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HVVA NEWSLETTER, October 2000
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From John Stevens...Report on a trip to the Netherlands and Germany.
September 21 to October 2, 2000..Our invitation from Dr. Ellen van Olst, Director of the Stichting Historisch Boerderij-Onnderzoek (SHBO) to join the British Historic Farm Buildings Group (BHFG), provided an unparalleled opportunity for Karen Gross, Roger Scheff, Peter Sinclair and myself to have an overview of historic Dutch agricultural buildings, and to see how they might relate to the Dutch-American context. Practically all regions of the Netherlands were covered, and the SHBO provided a magnificent guide to all the sites that were visited, copiously illustrated with maps, drawings and photographs.

Few of the buildings seen date before the 18th-century and some were from the middle of the 19th. These later buildings did snow a persistence of a conservative, traditional style. The advance of agricultural technology in the 19th century resulted in the construction of larger buildings, that sometimes retained components from earlier ones. It was evident that the high water-table and general conditions of dampness plus insect infestation of timber made the survival of early timber-framed buildings very problematical,especially in the countryside, so that few old farm buildings were to be seen. A fortunate exception exists at the Netherlands Open Air Museum at Arnhem where steps were taken in the early part of the 20th-century to preserve types of farm buildings which were once common, but now exist only in the museum village.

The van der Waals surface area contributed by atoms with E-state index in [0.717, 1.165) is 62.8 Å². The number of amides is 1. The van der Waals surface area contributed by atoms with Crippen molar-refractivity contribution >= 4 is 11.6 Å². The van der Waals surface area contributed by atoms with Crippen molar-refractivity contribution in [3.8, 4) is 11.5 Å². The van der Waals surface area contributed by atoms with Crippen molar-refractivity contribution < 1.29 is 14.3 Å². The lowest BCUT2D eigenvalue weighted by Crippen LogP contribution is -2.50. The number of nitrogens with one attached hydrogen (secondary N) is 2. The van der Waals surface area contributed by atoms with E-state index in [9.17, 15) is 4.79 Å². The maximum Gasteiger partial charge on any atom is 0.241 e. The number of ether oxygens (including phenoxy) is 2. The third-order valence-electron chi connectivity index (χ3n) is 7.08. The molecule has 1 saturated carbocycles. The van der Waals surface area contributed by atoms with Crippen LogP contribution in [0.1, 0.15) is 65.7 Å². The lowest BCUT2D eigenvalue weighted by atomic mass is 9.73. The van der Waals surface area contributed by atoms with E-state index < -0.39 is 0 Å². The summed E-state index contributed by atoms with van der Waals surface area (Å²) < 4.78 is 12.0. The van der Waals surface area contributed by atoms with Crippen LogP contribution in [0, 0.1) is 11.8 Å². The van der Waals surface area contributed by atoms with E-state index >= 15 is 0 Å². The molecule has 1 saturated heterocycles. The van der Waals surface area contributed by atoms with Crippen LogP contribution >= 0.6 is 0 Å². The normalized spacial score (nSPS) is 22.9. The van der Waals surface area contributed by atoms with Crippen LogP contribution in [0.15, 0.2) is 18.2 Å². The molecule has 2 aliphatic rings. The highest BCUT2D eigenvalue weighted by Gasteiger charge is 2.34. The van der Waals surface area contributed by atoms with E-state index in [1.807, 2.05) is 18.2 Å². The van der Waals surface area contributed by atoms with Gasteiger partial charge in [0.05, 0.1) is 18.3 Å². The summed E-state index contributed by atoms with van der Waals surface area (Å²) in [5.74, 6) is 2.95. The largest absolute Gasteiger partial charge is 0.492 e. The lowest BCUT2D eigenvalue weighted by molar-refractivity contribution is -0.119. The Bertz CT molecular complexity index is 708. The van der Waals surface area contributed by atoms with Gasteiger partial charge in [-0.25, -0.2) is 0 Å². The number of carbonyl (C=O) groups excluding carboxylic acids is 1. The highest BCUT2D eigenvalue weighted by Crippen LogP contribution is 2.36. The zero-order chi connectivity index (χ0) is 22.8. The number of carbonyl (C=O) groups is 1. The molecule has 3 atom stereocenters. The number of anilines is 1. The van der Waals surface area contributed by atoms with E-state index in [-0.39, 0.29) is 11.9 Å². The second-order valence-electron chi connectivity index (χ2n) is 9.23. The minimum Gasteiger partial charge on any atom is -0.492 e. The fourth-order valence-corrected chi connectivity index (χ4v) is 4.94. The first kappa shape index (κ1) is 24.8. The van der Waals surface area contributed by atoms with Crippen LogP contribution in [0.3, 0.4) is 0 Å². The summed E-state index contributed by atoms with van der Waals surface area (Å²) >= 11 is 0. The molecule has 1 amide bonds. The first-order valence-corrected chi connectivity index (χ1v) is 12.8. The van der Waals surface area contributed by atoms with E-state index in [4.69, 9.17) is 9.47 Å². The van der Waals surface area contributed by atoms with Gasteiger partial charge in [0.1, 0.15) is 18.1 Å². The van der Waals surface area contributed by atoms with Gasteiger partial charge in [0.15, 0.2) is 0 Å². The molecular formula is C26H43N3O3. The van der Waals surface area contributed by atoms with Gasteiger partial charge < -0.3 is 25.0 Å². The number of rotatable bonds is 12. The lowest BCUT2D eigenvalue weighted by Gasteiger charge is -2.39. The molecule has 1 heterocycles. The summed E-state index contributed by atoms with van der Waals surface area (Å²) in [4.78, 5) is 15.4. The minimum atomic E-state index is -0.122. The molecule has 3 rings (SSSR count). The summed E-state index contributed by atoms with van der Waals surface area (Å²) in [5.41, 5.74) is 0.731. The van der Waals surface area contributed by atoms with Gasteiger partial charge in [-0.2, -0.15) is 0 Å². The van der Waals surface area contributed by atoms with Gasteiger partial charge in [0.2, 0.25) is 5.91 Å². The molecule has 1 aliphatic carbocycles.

Several examples of "restored" farm buildings were seen, and in them there had been almost total replacement of timber elements made necessary by the conditions of dampness and insect infestation.

In the middle part of the country, west from the German border, the major farm type was the "hallehuis" characterized by its three aisled form and having anchorbeam-bent construction. The earlier form, going back to the Middle Ages and persisting into the 19th-century, was the "los hoes" in which there was no division between the animal and human parts. There was no chimney, and the smoke from the fire in the middle of the floor of the living area, found its way out through the roof thatch as best it could. This type of building seems to have been the prototype of the Dutch-American barn, and there is reference in early contracts of barns of considerable size being built in New Netherland that contained both animals and human living space. It would seem that separate residence for humans was an early development here but just how early is speculative, inasmuch as there are so few structures left from the 17th century, and since the loss of the Van Bergen-Veder barn in Greene County - no barns at all.

Many hay barracks were seen, most of them modernized versions, that had steel "I" beams with winches to raise the roof, although some with wooden posts were seen. One example was examined in a preserved situation which exhibited the screw-jack arrangement used in the past to raise a barrack roof (see sketch).